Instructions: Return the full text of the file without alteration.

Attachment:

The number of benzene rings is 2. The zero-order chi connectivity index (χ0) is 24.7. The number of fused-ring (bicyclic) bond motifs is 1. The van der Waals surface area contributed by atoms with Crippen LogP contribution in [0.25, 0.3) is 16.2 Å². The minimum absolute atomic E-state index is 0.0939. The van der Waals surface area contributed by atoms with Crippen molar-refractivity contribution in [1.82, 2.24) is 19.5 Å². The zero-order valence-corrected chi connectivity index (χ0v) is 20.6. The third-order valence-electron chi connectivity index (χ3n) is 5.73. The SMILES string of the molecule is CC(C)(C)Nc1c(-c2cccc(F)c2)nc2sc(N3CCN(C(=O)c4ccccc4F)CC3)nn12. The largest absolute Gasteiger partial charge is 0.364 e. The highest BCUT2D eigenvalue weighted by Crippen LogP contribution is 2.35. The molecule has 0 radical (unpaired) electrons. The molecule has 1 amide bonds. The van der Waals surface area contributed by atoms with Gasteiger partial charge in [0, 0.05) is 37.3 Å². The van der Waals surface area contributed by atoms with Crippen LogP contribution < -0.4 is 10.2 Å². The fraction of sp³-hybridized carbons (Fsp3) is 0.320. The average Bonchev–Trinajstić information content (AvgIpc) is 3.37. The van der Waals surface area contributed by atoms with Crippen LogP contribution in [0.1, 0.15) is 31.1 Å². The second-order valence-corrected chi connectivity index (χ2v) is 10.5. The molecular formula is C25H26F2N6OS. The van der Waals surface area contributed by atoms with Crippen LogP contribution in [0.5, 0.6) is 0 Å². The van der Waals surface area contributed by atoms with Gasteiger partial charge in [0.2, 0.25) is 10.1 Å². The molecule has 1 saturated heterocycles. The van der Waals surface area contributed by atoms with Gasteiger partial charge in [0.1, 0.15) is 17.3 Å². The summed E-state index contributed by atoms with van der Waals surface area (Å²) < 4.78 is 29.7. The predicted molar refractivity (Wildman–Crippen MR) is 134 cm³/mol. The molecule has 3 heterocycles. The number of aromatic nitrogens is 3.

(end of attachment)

The number of benzene rings is 2. The zero-order chi connectivity index (χ0) is 24.7. The number of fused-ring (bicyclic) bond motifs is 1. The van der Waals surface area contributed by atoms with Crippen LogP contribution in [0.25, 0.3) is 16.2 Å². The minimum absolute atomic E-state index is 0.0939. The van der Waals surface area contributed by atoms with Crippen molar-refractivity contribution in [1.82, 2.24) is 19.5 Å². The zero-order valence-corrected chi connectivity index (χ0v) is 20.6. The third-order valence-electron chi connectivity index (χ3n) is 5.73. The SMILES string of the molecule is CC(C)(C)Nc1c(-c2cccc(F)c2)nc2sc(N3CCN(C(=O)c4ccccc4F)CC3)nn12. The largest absolute Gasteiger partial charge is 0.364 e. The highest BCUT2D eigenvalue weighted by Crippen LogP contribution is 2.35. The molecule has 0 radical (unpaired) electrons. The molecule has 1 amide bonds. The van der Waals surface area contributed by atoms with Gasteiger partial charge in [0, 0.05) is 37.3 Å². The van der Waals surface area contributed by atoms with Crippen LogP contribution < -0.4 is 10.2 Å². The fraction of sp³-hybridized carbons (Fsp3) is 0.320. The average Bonchev–Trinajstić information content (AvgIpc) is 3.37. The van der Waals surface area contributed by atoms with Crippen LogP contribution in [0.1, 0.15) is 31.1 Å². The second-order valence-corrected chi connectivity index (χ2v) is 10.5. The molecular formula is C25H26F2N6OS. The van der Waals surface area contributed by atoms with Crippen LogP contribution in [0.5, 0.6) is 0 Å². The van der Waals surface area contributed by atoms with Gasteiger partial charge in [0.2, 0.25) is 10.1 Å². The molecule has 1 saturated heterocycles. The van der Waals surface area contributed by atoms with Gasteiger partial charge in [0.1, 0.15) is 17.3 Å². The summed E-state index contributed by atoms with van der Waals surface area (Å²) < 4.78 is 29.7. The predicted molar refractivity (Wildman–Crippen MR) is 134 cm³/mol. The molecule has 3 heterocycles. The number of aromatic nitrogens is 3.